Tag Archives: National Gallery of Art

Yale May 2015

Related Posts: Yale December 2014 and Yale January 2015.

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I had a wonderful time in New Haven a few weeks ago to see my sister’s costumes in a new play called Deer and the Lovers by Emily Zemba and directed by Sara Holdren. 🙂

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Copyright 2015 by G. E. Gallas

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Yale January 2015

Related Posts: Baltimore November 2014Yale December 2014, and Yale December 2014: Yale Center for British Art and Yale University Art Gallery.

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Last month, I went up to Yale with my parents to see my sister’s amazing costumes in Molière’s Don Juan. She gave us a fun tour of her studio, costume shop, and class rooms as well as a good portion of campus. It was great running into a number of actors I saw in plays when I was at Yale in December. We may go up again in the Spring to see more of my sister’s shows. 🙂

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Copyright 2015 by G. E. Gallas


Yale December 2014: Yale Center for British Art and Yale University Art Gallery

Related Post: Yale December 2014.

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This is just a list of what art I saw at Yale this December for my personal record.

Disclaimer: I do not own any of the following images!

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America a Prophecy: Frontispiece and pages 3-7, 9, 11, 12, and 15.
I was surprised to realize that this work was printed in blue ink and that the pages are much larger than Songs of Innocence and of Experience. Here are some of my favorite pages…
America a Prophecy 1
America a Prophecy 6
America a Prophecy 9
America a Prophecy 11
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Jerusalem: Frontispiece and pages 2, 3, 5, 7, 8, 9, 10, 11, 12, 13, 14, 16, 17, 18, 19, 20, 21, 22, 23, 24, 25, 26, 27, 28, 29, 30, 31, 33, 34, 35, 36, 38, 39, 40, 41, 42, 43, 44, 45, 46, 47, 48, 49, 50, 51, 52, 53, 54, 55, 56, 58, 59, 60, 61, 63, 64, 65, 66, 67, 68, 69, 70, 71, 72, 73, and 74.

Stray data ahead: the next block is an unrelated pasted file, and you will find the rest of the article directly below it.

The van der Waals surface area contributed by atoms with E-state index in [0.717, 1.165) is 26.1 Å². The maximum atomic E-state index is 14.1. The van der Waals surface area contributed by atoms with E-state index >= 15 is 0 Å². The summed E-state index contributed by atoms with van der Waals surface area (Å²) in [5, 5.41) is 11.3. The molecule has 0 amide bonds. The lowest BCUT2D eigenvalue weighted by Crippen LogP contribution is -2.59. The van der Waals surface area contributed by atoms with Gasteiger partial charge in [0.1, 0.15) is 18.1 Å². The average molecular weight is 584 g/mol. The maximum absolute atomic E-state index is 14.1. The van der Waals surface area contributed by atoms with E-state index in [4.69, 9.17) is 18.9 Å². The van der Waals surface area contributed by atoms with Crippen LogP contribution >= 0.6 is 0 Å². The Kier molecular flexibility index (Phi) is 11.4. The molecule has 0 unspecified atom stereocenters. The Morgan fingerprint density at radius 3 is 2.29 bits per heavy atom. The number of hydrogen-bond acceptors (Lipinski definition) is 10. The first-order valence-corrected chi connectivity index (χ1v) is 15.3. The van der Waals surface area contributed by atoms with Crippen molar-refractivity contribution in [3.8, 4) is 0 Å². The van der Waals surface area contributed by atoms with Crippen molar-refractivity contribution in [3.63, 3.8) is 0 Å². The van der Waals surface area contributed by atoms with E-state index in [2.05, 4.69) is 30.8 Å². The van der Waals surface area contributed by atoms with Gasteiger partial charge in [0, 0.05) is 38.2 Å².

Similar to America a Prophecy‘s blue ink, this work was printed in orange ink. Here are some of my favorite pages…
Jerusalem 1
Jerusalem 2
Jerusalem 8
Jerusalem 25
Jerusalem 26
Jerusalem 41
Jerusalem 47
Jerusalem 63
Jerusalem 70
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The Death of Chatterton by Pre-Raphaelite painter Henry Wallis
The Death of Chatterton

Yes or No? by  Pre-Raphaelite painter Sir John Everett Millais

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An Allegory of Intemperance by Early Netherlandish painter Hieronymus Bosch

Colored Folks Corner

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Copyright 2015 by G. E. Gallas


Yale December 2014

Related Posts: Vancouver/Alaska September 2014: Compilation and Baltimore November 2014.

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I had a wonderful time at Yale this past December. I was there as a guest speaker for Wendall K. Harrington’s “Visual Storytelling” course at the School of Drama and also to visit my sister, who’s a grad student there.

I was lucky enough to be able to visit The Yale Center for British Art before it closed for renovations. There, I saw one of my favorite paintings: Henry Wallis’s The Death of Chatterton. I was also able to take advantage of their study room, where I examined original prints of William Blake’s America a Prophecy and Jerusalem.